HomeAbout LisaLisa's CalendarBlog PagePresentation TopicsFees and PaymentStudent TestimonialsTestimonialsSchools Impacted by DeathAdolescent Dating ViolenceAdoption IssuesAges and StagesSeniorsBooks for AdultsBooks for ChildrenBullyingChildren at Funerals?Children Coping with a DeathChildren of AddictionCollege, Grief and SuicideCommon Signs of GriefComplicated GriefCOVID-19 ResourcesCrisis HotlinesCultures and GriefCyberbullyingDeath: Car CrashesDeath of a childDeath of a Teen FriendDeploymentDepression SymptomsDepression in Children/TeensDivorceDomestic ViolenceEating DisordersExplaining Death to ChildrenFacts/StatisticsFears and Worries in KidsA Friend is DyingGrief TermsGrief Videos with MilesGamblingGuilt and RegretsHelpful ProductsHIV InformationHIV MedicinesHIV/AIDS support groupsHIV Testing in NJImmigration and LossIncarcerationJob Loss and GriefListeningLGBTQIA ResourcesLooking for SupportLossMen and GriefMental Health SupportMiscarriage or Stillbirth LossMurder or HomicideNational Support GroupsPhysicians and EmpathyParent Has CancerParent ProgramsPet Loss: Helping Children CopePhoto GalleryPTSDQuotes on GriefSchool FightsSchool ProgramScream Box: How to MakeSelf Injurious BehaviorSexual Abuse/Sexual AssaultSibling LossSpecial Needs & Children 1Special Needs & Children 2What Parents and Caregivers Can Do to Support ChildrenSpeaking to Very Ill PeopleStudents Share ConcernsAfter a Suicide AttemptSuicide PreventionAfter a parent's suicide: returning to schoolHealing After a Suicide (School)Suicide Survivors SupportSupporting a GrieverSpiritual AssessmentTalking to Grieving ChildrenThe Mayonnaise JarTraumatic and Sudden LossTLC of NJTeen GriefTeens Grieving in SchoolTeen ResourcesTeen Recommended BooksTraumatized ChildrenVirtual BookViolent DeathWhat to Say to a GrieverWhat Not to Say to a GrieverWhat is Mourning?What is Grief?When a Child is Dying (guidelines)When a Parent Dies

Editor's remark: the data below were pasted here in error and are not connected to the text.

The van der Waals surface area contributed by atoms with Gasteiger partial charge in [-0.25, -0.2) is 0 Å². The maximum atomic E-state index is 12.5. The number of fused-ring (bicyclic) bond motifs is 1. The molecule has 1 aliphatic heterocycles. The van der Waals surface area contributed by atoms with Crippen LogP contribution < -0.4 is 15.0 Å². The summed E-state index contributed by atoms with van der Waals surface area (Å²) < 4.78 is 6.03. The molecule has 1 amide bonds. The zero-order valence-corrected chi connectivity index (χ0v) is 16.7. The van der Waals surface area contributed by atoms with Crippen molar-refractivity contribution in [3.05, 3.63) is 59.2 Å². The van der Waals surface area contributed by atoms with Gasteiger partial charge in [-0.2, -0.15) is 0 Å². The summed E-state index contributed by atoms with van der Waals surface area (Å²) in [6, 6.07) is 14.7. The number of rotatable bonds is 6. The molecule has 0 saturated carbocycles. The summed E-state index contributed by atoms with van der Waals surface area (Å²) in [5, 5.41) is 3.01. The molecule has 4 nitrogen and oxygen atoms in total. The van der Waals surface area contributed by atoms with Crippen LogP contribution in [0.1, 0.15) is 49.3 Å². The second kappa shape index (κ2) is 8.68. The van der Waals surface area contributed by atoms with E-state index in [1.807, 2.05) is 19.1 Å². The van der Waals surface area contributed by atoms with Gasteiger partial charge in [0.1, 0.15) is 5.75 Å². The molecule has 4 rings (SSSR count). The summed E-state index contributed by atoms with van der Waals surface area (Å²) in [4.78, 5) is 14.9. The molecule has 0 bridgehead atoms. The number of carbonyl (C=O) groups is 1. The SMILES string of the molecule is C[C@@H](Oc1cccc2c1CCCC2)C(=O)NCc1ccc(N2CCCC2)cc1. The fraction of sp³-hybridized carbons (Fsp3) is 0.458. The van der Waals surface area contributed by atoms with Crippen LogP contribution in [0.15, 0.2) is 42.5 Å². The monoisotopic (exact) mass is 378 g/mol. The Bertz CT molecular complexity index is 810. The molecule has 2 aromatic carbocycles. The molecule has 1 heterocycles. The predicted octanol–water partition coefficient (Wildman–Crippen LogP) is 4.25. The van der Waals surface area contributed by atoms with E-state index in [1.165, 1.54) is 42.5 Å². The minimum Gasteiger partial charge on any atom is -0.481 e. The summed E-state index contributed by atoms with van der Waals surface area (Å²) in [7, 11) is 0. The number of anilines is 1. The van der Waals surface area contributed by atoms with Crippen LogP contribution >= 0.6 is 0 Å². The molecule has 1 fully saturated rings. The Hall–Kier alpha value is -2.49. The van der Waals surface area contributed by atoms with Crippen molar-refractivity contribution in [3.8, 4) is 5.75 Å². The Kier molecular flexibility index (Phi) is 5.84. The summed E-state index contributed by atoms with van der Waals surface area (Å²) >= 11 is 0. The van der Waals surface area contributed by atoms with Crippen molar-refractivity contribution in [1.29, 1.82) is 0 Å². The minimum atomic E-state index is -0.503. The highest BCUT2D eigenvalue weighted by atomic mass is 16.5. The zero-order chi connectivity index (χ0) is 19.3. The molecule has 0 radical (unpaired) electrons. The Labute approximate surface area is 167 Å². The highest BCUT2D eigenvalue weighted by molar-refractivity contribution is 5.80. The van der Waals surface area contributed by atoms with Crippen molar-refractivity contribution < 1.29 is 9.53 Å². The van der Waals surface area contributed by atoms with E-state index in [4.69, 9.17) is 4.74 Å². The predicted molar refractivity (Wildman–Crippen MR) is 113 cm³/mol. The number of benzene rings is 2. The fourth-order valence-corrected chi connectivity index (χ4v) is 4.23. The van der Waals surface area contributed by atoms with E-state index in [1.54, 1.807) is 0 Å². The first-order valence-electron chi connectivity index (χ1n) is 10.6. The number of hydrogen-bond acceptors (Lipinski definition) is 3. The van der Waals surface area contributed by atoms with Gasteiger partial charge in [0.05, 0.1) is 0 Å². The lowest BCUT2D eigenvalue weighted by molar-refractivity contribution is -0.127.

I am sorry if you have come to this page because it probably means that you have a friend who is dying. It is hard to lose a friend. Friends are so important. I find that many people don't often offer much support to grieving friends or friends coping with an anticipated loss of a friend, as they often will when a family member is dying. Yet friends carry so much of our past, our memories and shared experiences. They have been there with us for tough times and good times. It is a great loss to be losing someone who is close and dear to you. Please be very patient, gentle and kind with yourself. Grief is exhausting and can make people feel irritable, lonely, misunderstood, sad and a bit lost. It can help to find someone who understands. Please take good care of yourself. 


Don't be afraid to ask about your friend's vision of how they would like to die...

My Ideal Death 

 This activity is so helpful for those closest to the person dying as well as the dying person as well. 

Ask the person to share verbally or in writing how they would like it to happen.

* Where would they be?

* Who would be around?

* What would they be doing?

* What are the people around you doing?

* What has been happening in the past days?

* What has been happening in the past hours?

* What is the last thing you do?

* What is the last thing you say?

This activity was taught to me in a class I took with Douglas C Smith, Tools to Assist the Dying, The Grieving and Those Who Love Them. 

The loss or potential loss of a friend can be a huge source of grief. Often others minimize the loss of a friend, when friends can be as close to us, if not closer than our own family.

 I lost one of my best friends to colon cancer a couple of years ago. I miss Alyse every day. We spooke almost every day during the last months of her life. Sometimes we would talk for hours. She would call sometimes and say, "Okay this is one of those I know I am going to die and I am not ready" calls.  I would make sure I was in a place to be completely present and just listen with love, compassion and empathy. I would cry sometimes too. She told me that she would appreciate me sharing my emotions too instead of trying to be "strong" for her. She would then share her fear of dying with me and how much it ached her heart to leave her young adult children behind. She wanted to stay longer as she loved life and so many of her close friends and loved ones. She loved to laugh and she was so good at cheering others on when they felt lost and overwhelmed. She was strong and funny and fierce when she needed to be. She loved her children so much. When we had those deep intimate talks, I listened and listened some more and she cried and I cried. There were long periods of silence that felt so intimate as well. As if we were connected through a place far closer than words could ever provide. We shared such an intimate friendship in that very few do we really trust with our hearts and our deep feelings.